The current study investigated soldiers’ perceptions of the Married Army Couples Program (MACP) using data from focus groups conducted with Army personnel in dual-military marriages. Despite the high success rate of the program (approximately 80–83%)—success being defined as establishment of a joint domicile within a 50-mile radius of each spouse’s duty station—a variety of difficulties were reported as well as consequent negative perceptions. Problems included dissatisfaction with the parameters defining joint domicile, obstacles to career advancement, lack of quality information regarding the program, and unequal allocation depending on one’s level of leadership support. Difficulties with MACP led to negative impressions of the program and of the Army as a whole. Specifically, when asked about challenges related to the program, many participants reported perceptions of a poorly functioning program, an uncaring environment, and of the Army as a hypocritical institution. For individuals in dual-military marriages, these difficulties affect quality of life. For the institution, these negative perceptions can potentially lead to problems with retention of one or both members of a dual-military couple. We propose several strategies to improve the effectiveness of MACP and to increase positive perceptions of the program based on suggestions from the focus groups in addition to the military and work literatures.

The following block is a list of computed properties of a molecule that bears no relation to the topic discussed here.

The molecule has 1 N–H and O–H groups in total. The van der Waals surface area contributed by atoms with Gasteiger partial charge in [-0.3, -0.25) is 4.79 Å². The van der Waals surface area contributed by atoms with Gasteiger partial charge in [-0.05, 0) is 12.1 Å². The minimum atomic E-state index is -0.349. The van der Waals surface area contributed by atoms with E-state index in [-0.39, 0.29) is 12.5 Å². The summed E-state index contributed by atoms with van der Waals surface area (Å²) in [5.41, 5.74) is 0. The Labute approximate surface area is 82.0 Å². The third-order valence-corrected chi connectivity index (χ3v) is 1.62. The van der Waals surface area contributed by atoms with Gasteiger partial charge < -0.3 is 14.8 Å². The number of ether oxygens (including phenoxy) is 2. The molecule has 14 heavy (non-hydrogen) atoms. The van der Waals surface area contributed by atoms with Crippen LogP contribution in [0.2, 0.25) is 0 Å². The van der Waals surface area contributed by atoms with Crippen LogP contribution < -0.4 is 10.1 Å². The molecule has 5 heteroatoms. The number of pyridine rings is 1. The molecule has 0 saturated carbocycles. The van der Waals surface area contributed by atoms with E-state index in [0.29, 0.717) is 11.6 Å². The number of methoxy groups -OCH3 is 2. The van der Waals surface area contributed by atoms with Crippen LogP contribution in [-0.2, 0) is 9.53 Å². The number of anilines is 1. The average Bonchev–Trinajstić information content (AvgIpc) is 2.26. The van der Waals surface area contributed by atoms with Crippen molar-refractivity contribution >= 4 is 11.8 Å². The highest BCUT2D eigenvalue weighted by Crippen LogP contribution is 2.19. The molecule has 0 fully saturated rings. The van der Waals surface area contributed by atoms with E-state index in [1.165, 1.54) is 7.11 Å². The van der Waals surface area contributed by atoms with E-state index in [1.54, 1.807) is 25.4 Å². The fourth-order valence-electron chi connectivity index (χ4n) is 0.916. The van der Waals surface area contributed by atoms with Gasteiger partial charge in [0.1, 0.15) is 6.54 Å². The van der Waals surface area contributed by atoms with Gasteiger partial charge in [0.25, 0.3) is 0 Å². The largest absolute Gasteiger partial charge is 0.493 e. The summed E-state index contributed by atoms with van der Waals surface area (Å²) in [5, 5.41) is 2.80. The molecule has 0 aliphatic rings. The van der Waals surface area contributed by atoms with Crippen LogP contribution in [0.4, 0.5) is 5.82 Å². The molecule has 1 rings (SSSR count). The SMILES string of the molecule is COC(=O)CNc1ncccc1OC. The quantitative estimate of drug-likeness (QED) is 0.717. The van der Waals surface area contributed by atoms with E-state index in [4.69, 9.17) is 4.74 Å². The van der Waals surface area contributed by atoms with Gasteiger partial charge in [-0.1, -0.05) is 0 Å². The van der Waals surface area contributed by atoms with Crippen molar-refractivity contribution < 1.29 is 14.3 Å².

- Dual-military marriage
- Married Army Couples Program
ASJC Scopus subject areas
- Experimental and Cognitive Psychology
- Social Sciences (miscellaneous)